Plaintiff alleges that the termination of her employment violated the FMLA/DCFMLA because it was in retaliation for filing a workers' compensation claim. Claims of retaliation under the FMLA are analyzed under the burden-shifting framework adopted in McDonnell Douglas Corp. v. Green, 411 U.S. 792 (1973). See Roseboro, 606 F. Supp. 2d at 109. Under that burden-shifting framework, an employee may establish a prima facie case creating a presumption of retaliation by showing (1) that he exercised rights afforded by the [FMLA], (2) that he suffered an adverse employment action, and (3) that there was a causal connection between the exercise of his rights and the adverse employment action.

Id. (citation omitted). If a prima facie case is established, the burden then shifts to the defendant to overcome this presumption by proffering a legitimate basis for this adverse action, and then the burden shifts back to a plaintiff to show that the proffered reason is pretextual. Id.

Even assuming a prima facie case was established by Plaintiff,*fn4 Defendants proffer a legitimate, non-discriminatory reason for termination, with no evidence from Plaintiff that the reason is pretextual. "The FMLA permits termination when an employee remains absent from work after his qualified leave expires." Roseboro, 606 F. Supp 2d at 111 (citing Dogmanits v. Capital Blue Cross, 413 F. Supp. 2d 452, 462 (E.D. Pa. 2005) ("[E]mployees who exhaust the twelve weeks of leave provided under the FMLA stand to lose their entitlement to job restoration . . . ."); Austin v. Fuel Sys., LLC, 379 F. Supp. 2d 884, 889 (W.D. Mich. 2004) ("[A]n employee who exceeds the permitted FMLA leave time has no right to be restored to his or her job."); 29 C.F.R. §§ 825.214(b) (an employee who cannot work because of the continuation of a serious health condition has no right to job restoration under the FMLA)).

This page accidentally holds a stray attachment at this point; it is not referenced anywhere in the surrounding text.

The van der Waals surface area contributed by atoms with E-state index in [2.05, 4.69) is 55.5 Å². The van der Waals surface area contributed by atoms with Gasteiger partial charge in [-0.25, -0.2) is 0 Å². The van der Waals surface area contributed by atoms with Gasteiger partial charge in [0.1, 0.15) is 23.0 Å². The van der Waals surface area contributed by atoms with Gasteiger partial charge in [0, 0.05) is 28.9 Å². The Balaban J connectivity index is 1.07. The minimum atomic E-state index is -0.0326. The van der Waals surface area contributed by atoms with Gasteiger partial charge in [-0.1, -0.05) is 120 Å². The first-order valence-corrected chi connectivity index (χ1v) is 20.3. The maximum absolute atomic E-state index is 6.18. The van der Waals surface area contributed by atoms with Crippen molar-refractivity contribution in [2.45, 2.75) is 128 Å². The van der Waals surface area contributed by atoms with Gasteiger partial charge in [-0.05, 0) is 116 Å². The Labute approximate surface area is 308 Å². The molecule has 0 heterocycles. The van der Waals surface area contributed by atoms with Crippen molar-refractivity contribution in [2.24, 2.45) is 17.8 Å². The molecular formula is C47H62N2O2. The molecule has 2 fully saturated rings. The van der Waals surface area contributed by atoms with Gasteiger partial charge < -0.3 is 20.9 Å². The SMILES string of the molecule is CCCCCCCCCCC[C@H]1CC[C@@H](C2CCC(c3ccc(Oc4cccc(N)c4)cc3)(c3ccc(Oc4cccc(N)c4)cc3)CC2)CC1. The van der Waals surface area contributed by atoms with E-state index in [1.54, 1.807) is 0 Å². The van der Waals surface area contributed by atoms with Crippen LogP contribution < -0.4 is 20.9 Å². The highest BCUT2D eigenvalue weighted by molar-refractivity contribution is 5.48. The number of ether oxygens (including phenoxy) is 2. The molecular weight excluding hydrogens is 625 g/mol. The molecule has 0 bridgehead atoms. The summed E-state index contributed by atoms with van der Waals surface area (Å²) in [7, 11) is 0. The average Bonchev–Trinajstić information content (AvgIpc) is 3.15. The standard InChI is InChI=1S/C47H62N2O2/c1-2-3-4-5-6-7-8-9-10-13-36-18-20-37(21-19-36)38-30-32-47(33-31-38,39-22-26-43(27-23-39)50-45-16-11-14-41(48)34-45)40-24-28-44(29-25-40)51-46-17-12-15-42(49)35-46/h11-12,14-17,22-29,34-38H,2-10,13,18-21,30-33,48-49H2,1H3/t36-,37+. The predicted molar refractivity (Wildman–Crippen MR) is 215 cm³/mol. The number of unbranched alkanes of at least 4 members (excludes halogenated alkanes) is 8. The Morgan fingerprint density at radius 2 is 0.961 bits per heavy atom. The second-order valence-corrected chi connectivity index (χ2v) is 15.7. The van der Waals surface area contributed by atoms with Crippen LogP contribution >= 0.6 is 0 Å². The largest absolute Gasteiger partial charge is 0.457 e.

Defendants were legally allowed to discharge Plaintiff when her protected leave ended and she was unable to return to work. Plaintiff remained an employee entitled to job restoration under FMLA/DCFMLA until the longer protected time period expired. At that point, Defendants could lawfully require her to return to work or lose her position. Plaintiff made it clear that she could not work after the expiration of that period of time: she told Mr. Holman that her pain was worse and she could not type; and she told the insurance company that she was permanently disabled, i.e., unable to work. In fact, she has been continuously unable to return to her former job since September 17, 2007.